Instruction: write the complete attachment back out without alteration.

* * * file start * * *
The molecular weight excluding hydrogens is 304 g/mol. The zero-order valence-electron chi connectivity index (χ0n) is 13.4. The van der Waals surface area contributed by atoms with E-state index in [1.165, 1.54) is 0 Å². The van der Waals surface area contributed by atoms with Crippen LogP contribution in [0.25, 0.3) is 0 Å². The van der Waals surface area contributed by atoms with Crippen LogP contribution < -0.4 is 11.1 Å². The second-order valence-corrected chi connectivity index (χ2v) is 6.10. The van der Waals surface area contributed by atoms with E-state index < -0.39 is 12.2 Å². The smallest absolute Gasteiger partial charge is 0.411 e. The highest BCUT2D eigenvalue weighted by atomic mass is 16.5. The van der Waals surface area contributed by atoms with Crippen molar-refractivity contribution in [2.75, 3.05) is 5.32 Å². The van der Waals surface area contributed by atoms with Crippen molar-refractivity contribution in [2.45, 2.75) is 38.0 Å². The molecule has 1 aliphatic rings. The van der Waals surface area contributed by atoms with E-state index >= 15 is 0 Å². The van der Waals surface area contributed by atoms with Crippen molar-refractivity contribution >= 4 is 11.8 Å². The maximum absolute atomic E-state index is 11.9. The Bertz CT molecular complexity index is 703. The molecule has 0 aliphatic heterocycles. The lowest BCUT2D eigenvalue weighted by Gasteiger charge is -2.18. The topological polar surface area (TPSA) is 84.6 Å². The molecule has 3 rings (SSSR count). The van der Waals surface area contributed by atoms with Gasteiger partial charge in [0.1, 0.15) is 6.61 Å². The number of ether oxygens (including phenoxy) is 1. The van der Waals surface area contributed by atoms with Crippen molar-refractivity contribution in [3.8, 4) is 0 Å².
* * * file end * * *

The molecular weight excluding hydrogens is 304 g/mol. The zero-order valence-electron chi connectivity index (χ0n) is 13.4. The van der Waals surface area contributed by atoms with E-state index in [1.165, 1.54) is 0 Å². The van der Waals surface area contributed by atoms with Crippen LogP contribution in [0.25, 0.3) is 0 Å². The van der Waals surface area contributed by atoms with Crippen LogP contribution < -0.4 is 11.1 Å². The second-order valence-corrected chi connectivity index (χ2v) is 6.10. The van der Waals surface area contributed by atoms with E-state index < -0.39 is 12.2 Å². The smallest absolute Gasteiger partial charge is 0.411 e. The highest BCUT2D eigenvalue weighted by atomic mass is 16.5. The van der Waals surface area contributed by atoms with Crippen molar-refractivity contribution in [2.75, 3.05) is 5.32 Å². The van der Waals surface area contributed by atoms with Crippen molar-refractivity contribution in [2.45, 2.75) is 38.0 Å². The molecule has 1 aliphatic rings. The van der Waals surface area contributed by atoms with E-state index >= 15 is 0 Å². The van der Waals surface area contributed by atoms with Crippen molar-refractivity contribution >= 4 is 11.8 Å². The maximum absolute atomic E-state index is 11.9. The Bertz CT molecular complexity index is 703. The molecule has 0 aliphatic heterocycles. The lowest BCUT2D eigenvalue weighted by Gasteiger charge is -2.18. The topological polar surface area (TPSA) is 84.6 Å². The molecule has 3 rings (SSSR count). The van der Waals surface area contributed by atoms with Gasteiger partial charge in [0.1, 0.15) is 6.61 Å². The number of ether oxygens (including phenoxy) is 1. The van der Waals surface area contributed by atoms with Crippen molar-refractivity contribution in [3.8, 4) is 0 Å².